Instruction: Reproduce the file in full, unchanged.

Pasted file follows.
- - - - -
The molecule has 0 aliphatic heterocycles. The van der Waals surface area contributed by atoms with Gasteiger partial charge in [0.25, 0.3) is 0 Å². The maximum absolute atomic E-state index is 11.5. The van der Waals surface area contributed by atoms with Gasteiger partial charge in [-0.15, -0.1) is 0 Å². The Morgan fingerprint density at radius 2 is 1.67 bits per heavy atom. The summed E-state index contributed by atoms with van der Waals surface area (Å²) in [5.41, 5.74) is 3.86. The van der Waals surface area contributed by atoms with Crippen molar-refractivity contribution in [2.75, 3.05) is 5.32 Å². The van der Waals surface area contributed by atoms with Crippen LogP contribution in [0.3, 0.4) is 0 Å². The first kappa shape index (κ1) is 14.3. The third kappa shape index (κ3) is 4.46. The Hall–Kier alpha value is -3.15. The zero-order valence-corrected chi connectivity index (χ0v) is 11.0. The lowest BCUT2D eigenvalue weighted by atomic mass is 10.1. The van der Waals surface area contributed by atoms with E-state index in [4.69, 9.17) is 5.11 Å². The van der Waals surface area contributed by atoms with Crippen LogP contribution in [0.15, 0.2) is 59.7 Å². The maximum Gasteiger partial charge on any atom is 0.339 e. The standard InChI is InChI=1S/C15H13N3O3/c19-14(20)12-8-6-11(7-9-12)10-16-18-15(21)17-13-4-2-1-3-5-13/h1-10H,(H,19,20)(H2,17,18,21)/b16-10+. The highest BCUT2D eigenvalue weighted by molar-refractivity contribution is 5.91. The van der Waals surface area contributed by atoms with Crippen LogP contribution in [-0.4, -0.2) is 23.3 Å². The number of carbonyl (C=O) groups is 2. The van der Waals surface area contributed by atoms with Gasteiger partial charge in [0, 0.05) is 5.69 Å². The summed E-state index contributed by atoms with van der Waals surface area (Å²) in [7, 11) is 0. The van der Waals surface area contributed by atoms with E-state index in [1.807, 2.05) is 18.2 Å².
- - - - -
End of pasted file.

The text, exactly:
The molecule has 0 aliphatic heterocycles. The van der Waals surface area contributed by atoms with Gasteiger partial charge in [0.25, 0.3) is 0 Å². The maximum absolute atomic E-state index is 11.5. The van der Waals surface area contributed by atoms with Gasteiger partial charge in [-0.15, -0.1) is 0 Å². The Morgan fingerprint density at radius 2 is 1.67 bits per heavy atom. The summed E-state index contributed by atoms with van der Waals surface area (Å²) in [5.41, 5.74) is 3.86. The van der Waals surface area contributed by atoms with Crippen molar-refractivity contribution in [2.75, 3.05) is 5.32 Å². The van der Waals surface area contributed by atoms with Crippen LogP contribution in [0.3, 0.4) is 0 Å². The first kappa shape index (κ1) is 14.3. The third kappa shape index (κ3) is 4.46. The Hall–Kier alpha value is -3.15. The zero-order valence-corrected chi connectivity index (χ0v) is 11.0. The lowest BCUT2D eigenvalue weighted by atomic mass is 10.1. The van der Waals surface area contributed by atoms with E-state index in [4.69, 9.17) is 5.11 Å². The van der Waals surface area contributed by atoms with Crippen LogP contribution in [0.15, 0.2) is 59.7 Å². The maximum Gasteiger partial charge on any atom is 0.339 e. The standard InChI is InChI=1S/C15H13N3O3/c19-14(20)12-8-6-11(7-9-12)10-16-18-15(21)17-13-4-2-1-3-5-13/h1-10H,(H,19,20)(H2,17,18,21)/b16-10+. The highest BCUT2D eigenvalue weighted by molar-refractivity contribution is 5.91. The van der Waals surface area contributed by atoms with Crippen LogP contribution in [-0.4, -0.2) is 23.3 Å². The number of carbonyl (C=O) groups is 2. The van der Waals surface area contributed by atoms with Gasteiger partial charge in [0, 0.05) is 5.69 Å². The summed E-state index contributed by atoms with van der Waals surface area (Å²) in [7, 11) is 0. The van der Waals surface area contributed by atoms with E-state index in [1.807, 2.05) is 18.2 Å².